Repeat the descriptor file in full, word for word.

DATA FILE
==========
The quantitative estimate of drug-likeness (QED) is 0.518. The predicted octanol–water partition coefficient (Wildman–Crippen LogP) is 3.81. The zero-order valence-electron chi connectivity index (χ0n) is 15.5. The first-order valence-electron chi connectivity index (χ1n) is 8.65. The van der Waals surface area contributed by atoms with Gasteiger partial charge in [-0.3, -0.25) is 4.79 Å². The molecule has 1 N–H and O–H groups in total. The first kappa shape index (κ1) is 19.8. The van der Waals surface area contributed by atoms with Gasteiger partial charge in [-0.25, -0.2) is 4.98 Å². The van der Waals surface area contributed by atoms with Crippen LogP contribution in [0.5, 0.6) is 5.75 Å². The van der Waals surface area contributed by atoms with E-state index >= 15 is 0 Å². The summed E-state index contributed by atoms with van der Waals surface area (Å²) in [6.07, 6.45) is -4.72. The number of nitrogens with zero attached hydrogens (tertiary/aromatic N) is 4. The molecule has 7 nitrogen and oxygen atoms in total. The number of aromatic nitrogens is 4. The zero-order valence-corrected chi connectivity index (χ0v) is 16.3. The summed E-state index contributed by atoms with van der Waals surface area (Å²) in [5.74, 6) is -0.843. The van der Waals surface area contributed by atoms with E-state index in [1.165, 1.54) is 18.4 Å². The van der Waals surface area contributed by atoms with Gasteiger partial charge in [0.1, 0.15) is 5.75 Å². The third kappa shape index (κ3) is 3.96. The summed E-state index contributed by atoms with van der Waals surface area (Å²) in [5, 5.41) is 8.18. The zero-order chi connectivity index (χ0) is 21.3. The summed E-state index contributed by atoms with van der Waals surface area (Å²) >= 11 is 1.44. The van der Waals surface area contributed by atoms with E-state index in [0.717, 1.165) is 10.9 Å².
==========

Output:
The quantitative estimate of drug-likeness (QED) is 0.518. The predicted octanol–water partition coefficient (Wildman–Crippen LogP) is 3.81. The zero-order valence-electron chi connectivity index (χ0n) is 15.5. The first-order valence-electron chi connectivity index (χ1n) is 8.65. The van der Waals surface area contributed by atoms with Gasteiger partial charge in [-0.3, -0.25) is 4.79 Å². The molecule has 1 N–H and O–H groups in total. The first kappa shape index (κ1) is 19.8. The van der Waals surface area contributed by atoms with Gasteiger partial charge in [-0.25, -0.2) is 4.98 Å². The van der Waals surface area contributed by atoms with Crippen LogP contribution in [0.5, 0.6) is 5.75 Å². The van der Waals surface area contributed by atoms with E-state index >= 15 is 0 Å². The summed E-state index contributed by atoms with van der Waals surface area (Å²) in [6.07, 6.45) is -4.72. The number of nitrogens with zero attached hydrogens (tertiary/aromatic N) is 4. The molecule has 7 nitrogen and oxygen atoms in total. The number of aromatic nitrogens is 4. The zero-order valence-corrected chi connectivity index (χ0v) is 16.3. The summed E-state index contributed by atoms with van der Waals surface area (Å²) in [5.74, 6) is -0.843. The van der Waals surface area contributed by atoms with E-state index in [1.165, 1.54) is 18.4 Å². The van der Waals surface area contributed by atoms with Gasteiger partial charge in [0.1, 0.15) is 5.75 Å². The third kappa shape index (κ3) is 3.96. The summed E-state index contributed by atoms with van der Waals surface area (Å²) in [5, 5.41) is 8.18. The zero-order chi connectivity index (χ0) is 21.3. The summed E-state index contributed by atoms with van der Waals surface area (Å²) >= 11 is 1.44. The van der Waals surface area contributed by atoms with E-state index in [0.717, 1.165) is 10.9 Å².